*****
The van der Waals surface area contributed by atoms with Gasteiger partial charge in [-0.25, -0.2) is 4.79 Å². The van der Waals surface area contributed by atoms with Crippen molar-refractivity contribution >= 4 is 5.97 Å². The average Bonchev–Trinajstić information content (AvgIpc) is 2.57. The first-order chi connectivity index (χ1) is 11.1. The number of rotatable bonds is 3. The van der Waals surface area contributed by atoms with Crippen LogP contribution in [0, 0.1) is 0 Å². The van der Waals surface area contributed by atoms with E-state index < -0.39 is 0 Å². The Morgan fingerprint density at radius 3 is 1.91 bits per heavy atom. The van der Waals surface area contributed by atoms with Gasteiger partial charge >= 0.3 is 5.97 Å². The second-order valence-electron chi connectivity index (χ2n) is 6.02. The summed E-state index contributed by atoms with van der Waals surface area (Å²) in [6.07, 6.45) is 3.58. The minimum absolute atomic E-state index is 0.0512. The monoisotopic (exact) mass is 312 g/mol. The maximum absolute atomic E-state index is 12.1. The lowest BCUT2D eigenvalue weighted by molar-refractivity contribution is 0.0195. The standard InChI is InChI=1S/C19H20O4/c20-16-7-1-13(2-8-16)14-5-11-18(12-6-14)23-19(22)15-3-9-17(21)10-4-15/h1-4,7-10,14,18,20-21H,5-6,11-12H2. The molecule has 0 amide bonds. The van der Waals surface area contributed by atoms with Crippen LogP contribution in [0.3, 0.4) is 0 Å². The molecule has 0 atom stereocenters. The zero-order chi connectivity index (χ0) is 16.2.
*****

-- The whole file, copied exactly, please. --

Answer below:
The van der Waals surface area contributed by atoms with Gasteiger partial charge in [-0.25, -0.2) is 4.79 Å². The van der Waals surface area contributed by atoms with Crippen molar-refractivity contribution >= 4 is 5.97 Å². The average Bonchev–Trinajstić information content (AvgIpc) is 2.57. The first-order chi connectivity index (χ1) is 11.1. The number of rotatable bonds is 3. The van der Waals surface area contributed by atoms with Crippen LogP contribution in [0, 0.1) is 0 Å². The van der Waals surface area contributed by atoms with E-state index < -0.39 is 0 Å². The Morgan fingerprint density at radius 3 is 1.91 bits per heavy atom. The van der Waals surface area contributed by atoms with Gasteiger partial charge >= 0.3 is 5.97 Å². The second-order valence-electron chi connectivity index (χ2n) is 6.02. The summed E-state index contributed by atoms with van der Waals surface area (Å²) in [6.07, 6.45) is 3.58. The minimum absolute atomic E-state index is 0.0512. The monoisotopic (exact) mass is 312 g/mol. The maximum absolute atomic E-state index is 12.1. The lowest BCUT2D eigenvalue weighted by molar-refractivity contribution is 0.0195. The standard InChI is InChI=1S/C19H20O4/c20-16-7-1-13(2-8-16)14-5-11-18(12-6-14)23-19(22)15-3-9-17(21)10-4-15/h1-4,7-10,14,18,20-21H,5-6,11-12H2. The molecule has 0 amide bonds. The van der Waals surface area contributed by atoms with Crippen LogP contribution in [0.3, 0.4) is 0 Å². The molecule has 0 atom stereocenters. The zero-order chi connectivity index (χ0) is 16.2.